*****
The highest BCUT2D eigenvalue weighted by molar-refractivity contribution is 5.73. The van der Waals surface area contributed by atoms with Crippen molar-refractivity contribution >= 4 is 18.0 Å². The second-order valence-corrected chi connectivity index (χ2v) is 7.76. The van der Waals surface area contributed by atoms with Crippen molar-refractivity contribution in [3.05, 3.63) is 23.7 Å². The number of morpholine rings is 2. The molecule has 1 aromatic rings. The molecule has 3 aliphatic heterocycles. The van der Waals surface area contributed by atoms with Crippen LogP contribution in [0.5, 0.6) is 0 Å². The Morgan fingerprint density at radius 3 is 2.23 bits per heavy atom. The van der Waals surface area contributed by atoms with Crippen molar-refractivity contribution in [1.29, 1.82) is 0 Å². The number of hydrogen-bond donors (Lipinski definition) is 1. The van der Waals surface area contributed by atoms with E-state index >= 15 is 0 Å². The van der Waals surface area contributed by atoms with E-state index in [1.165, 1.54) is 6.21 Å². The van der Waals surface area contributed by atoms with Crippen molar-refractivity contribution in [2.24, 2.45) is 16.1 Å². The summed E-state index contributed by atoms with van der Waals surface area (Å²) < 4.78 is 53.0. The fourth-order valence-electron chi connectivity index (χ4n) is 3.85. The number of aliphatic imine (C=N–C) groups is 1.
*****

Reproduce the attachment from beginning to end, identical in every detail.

The highest BCUT2D eigenvalue weighted by molar-refractivity contribution is 5.73. The van der Waals surface area contributed by atoms with Crippen molar-refractivity contribution >= 4 is 18.0 Å². The second-order valence-corrected chi connectivity index (χ2v) is 7.76. The van der Waals surface area contributed by atoms with Crippen molar-refractivity contribution in [3.05, 3.63) is 23.7 Å². The number of morpholine rings is 2. The molecule has 1 aromatic rings. The molecule has 3 aliphatic heterocycles. The van der Waals surface area contributed by atoms with Crippen LogP contribution in [0.5, 0.6) is 0 Å². The Morgan fingerprint density at radius 3 is 2.23 bits per heavy atom. The van der Waals surface area contributed by atoms with Crippen molar-refractivity contribution in [1.29, 1.82) is 0 Å². The number of hydrogen-bond donors (Lipinski definition) is 1. The van der Waals surface area contributed by atoms with E-state index >= 15 is 0 Å². The van der Waals surface area contributed by atoms with E-state index in [1.165, 1.54) is 6.21 Å². The van der Waals surface area contributed by atoms with Crippen molar-refractivity contribution in [2.24, 2.45) is 16.1 Å². The summed E-state index contributed by atoms with van der Waals surface area (Å²) < 4.78 is 53.0. The fourth-order valence-electron chi connectivity index (χ4n) is 3.85. The number of aliphatic imine (C=N–C) groups is 1.